[kwlug-disc] what would you pay for good kernel documentation?
txwikinger at ubuntu.com
Sat Jun 5 19:25:55 EDT 2010
I agree with Khalid.
If you would to make money in a marketplace, you first need to understand
the marketplace itself, and maybe even more important, your
In particular, you should create a value for your customers that is not
easily obtainable through other cheaper means. Certainly, sometimes
convenience is worth a premium, however, you have to know what
kind of convenience you need to offer, and how much it is worth
for your customers.
In regard to your disappointment about other open source people. You
may ask yourself in which way your expectations are realistic. Open
Source is based in big parts on the system of sharing. You get paid
*before* you ever contribute anything back by using contributions
of others who never get paid monetarily by you.
This creates synergies, that you can monetize in other ways. Consulting
work, or training work are only a couple of possibilities of indirect
monetizing of your experience that you have gained in the Open Source
community. You also may be considered for a particular job or
promotion for your knowledge gained by making contributions to
the Open Source Community.
Furthermore, we are all social beings. Hence social credit can often be
a lot more worth than monetary rewards. If your website is good, people
probably blog about it, more and more people will visit it, and you may be
able to even monetize from that through advertising. You also may be
opening yourself up opportunities that you would not have otherwise, but
because of being known in the community through your contributions.
The advantage of community credit is that often it allows you more to do
what your own interest is. If you want to be paid, you often have to refuse
to follow your own interests and instead tune into the interests of your
customers, regardless if you like it or not.
As you see, there are lot of different ways of dealing with this issue.
However, one of the important decisions is your ability to clearly see
which path works for you.
Just my 2c, hope they help a bit
On June 5, 2010 03:47:27 pm Khalid Baheyeldin wrote:
> You are approaching this wrong, with unrealistic expectations. Let me
> Stuff on the internet is there for everyone to "consume" unless you put it
> behind a paywall. Once you put it out there, people can read it, there is
> no obligation on them to pay it.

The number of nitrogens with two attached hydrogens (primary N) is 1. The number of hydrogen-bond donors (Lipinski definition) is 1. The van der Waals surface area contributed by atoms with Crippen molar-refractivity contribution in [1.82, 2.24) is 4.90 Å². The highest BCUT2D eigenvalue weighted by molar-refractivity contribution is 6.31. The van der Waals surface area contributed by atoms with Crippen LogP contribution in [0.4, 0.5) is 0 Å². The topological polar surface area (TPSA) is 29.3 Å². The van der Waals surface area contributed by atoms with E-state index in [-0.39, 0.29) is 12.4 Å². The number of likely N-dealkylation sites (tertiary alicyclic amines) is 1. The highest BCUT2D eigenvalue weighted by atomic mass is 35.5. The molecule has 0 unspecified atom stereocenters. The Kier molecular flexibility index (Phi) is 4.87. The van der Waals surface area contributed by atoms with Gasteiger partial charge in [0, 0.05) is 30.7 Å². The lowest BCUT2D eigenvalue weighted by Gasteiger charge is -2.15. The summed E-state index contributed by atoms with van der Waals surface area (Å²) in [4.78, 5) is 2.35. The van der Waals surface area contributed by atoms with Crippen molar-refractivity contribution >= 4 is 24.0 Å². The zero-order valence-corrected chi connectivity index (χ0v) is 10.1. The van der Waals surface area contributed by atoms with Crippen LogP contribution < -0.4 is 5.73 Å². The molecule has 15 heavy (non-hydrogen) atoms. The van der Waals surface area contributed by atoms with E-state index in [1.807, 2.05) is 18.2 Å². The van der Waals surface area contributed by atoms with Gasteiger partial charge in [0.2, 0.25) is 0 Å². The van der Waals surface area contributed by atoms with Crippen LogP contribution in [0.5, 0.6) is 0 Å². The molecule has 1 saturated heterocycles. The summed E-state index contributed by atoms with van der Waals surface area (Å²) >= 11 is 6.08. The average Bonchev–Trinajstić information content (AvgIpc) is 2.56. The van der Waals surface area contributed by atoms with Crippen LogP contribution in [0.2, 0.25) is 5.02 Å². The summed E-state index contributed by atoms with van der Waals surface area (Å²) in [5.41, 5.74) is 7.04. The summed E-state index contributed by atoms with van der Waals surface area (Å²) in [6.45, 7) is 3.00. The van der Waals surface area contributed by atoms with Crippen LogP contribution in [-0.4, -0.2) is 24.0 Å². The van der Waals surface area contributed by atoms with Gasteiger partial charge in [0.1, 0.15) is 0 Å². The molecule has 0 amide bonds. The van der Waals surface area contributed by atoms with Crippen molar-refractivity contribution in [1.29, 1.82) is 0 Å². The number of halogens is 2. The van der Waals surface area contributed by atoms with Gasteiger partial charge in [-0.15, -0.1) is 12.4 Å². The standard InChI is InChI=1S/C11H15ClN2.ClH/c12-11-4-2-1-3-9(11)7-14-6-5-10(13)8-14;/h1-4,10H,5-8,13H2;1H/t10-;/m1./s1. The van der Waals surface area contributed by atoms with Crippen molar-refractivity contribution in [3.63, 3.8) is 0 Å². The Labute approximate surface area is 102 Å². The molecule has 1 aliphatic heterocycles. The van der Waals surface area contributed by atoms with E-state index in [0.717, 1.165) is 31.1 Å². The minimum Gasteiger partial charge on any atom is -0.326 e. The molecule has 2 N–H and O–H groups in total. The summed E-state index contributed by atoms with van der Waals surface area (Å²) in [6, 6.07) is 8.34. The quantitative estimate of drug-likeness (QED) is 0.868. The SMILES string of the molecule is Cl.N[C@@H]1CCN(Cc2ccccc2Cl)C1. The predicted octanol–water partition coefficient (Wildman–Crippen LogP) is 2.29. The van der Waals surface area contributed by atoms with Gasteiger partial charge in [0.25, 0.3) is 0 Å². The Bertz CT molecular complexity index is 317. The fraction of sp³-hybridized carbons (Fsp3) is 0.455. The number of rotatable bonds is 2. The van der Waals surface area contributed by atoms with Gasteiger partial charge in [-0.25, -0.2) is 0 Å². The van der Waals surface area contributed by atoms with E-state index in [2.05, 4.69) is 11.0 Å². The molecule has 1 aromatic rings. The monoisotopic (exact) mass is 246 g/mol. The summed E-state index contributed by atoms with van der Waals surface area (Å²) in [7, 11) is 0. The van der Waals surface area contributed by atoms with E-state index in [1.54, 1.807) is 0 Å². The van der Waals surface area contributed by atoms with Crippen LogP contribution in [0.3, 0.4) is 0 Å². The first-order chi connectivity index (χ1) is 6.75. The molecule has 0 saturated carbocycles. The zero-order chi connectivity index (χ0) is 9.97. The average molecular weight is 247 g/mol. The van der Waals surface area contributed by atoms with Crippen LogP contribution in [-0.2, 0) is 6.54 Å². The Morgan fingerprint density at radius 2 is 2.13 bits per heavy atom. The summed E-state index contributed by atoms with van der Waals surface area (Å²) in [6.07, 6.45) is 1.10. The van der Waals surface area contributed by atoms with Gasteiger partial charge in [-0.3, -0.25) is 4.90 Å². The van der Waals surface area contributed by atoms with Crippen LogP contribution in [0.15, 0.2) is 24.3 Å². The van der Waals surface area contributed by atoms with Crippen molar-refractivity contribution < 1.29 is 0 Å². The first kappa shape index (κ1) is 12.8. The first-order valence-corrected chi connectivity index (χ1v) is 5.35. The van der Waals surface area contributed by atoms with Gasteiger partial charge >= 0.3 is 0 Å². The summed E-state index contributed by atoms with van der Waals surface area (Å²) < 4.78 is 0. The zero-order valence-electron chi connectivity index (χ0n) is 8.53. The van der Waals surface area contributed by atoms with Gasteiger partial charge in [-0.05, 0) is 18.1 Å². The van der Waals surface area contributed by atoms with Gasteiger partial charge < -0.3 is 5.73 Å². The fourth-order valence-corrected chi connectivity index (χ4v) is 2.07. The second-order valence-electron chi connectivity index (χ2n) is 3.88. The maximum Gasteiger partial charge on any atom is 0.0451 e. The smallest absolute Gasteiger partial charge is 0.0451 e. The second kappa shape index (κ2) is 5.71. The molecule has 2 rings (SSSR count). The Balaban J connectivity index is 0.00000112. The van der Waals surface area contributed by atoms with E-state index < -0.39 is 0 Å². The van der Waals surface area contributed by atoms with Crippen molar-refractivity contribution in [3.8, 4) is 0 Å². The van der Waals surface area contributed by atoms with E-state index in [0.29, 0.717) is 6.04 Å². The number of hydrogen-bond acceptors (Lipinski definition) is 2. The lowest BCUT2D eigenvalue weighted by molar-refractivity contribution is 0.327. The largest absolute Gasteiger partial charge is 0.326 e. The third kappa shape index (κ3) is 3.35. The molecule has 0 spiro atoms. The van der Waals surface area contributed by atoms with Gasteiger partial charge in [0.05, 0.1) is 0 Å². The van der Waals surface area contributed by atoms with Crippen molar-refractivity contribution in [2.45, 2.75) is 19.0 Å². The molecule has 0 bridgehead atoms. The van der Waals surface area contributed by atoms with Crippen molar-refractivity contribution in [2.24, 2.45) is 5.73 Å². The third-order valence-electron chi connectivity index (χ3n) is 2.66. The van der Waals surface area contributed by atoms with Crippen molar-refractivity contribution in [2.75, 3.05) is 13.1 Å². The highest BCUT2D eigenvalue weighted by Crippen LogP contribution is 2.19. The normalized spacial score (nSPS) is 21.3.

> Remember that there are lots of stuff out there on Linux. Are you
> differentiated enough that your site is THE resource on the topic, or would
> searching Google reveal similar information? Why would someone donate to
> your site, and not the tens of others?
> I am in a similar situation, but my expectations are different. Having been
> active in Drupal for 7 years now, I wrote many modules, authored many
> articles, spoke at conferences, ...etc. My articles on Drupal performance
> are a recognized community resource. When at conferences, I get tens of
> thanks for them from many people. Total strangers too. Satisfying for sure,
> even though it is not money.
> Many years ago, I put a tiny donate link on my site. I think in 4 or so
> years, the total amount is about $30 or $40. So, it is not significant at
> all, dollarwise. That is why I am not hopeful that it would be anything
> significant for you.
> Go ahead and continue to write these article. Write them for the sake of
> writing, and not much else (labor of love as you put it).
> If you want to monetize it, then run non-annoying ads on the site. This can
> net you any where between a few dollars a month to hundreds, depending on
> your traffic and many other factors (short version: a tech audience is
> blind to ads, so don't expect anything more than a few dollars).
> Or you can have expanded versions of the articles collected in a printed
> book from one of those print on demand services (lulu.com, cafepress.com,
> and many others).
> An side effect of being a prolific article author is that you will get
> recognition in a certain field and that will help bring you business in
> consulting and services, or maybe writing books for a publisher. I stress
> that this is a side effect, and should not be the main purpose of writing,
> or speaking at events. It is far more genuine and useful to the community
> as a whole when you do it because a) you like it, and b) you want to
> benefit the community. Writing just to be recognized, from my view, is
> akin to an MBA founding a company for the sole purpose of getting acquired
> and making big bucks, rather than having a useful product/service:
> artificial, and pretentious!
> These are my thoughts., in summary: donations are meagre, no matter how
> useful your site is. Continue to write because you like it. Hope that the
> side benefits happen.
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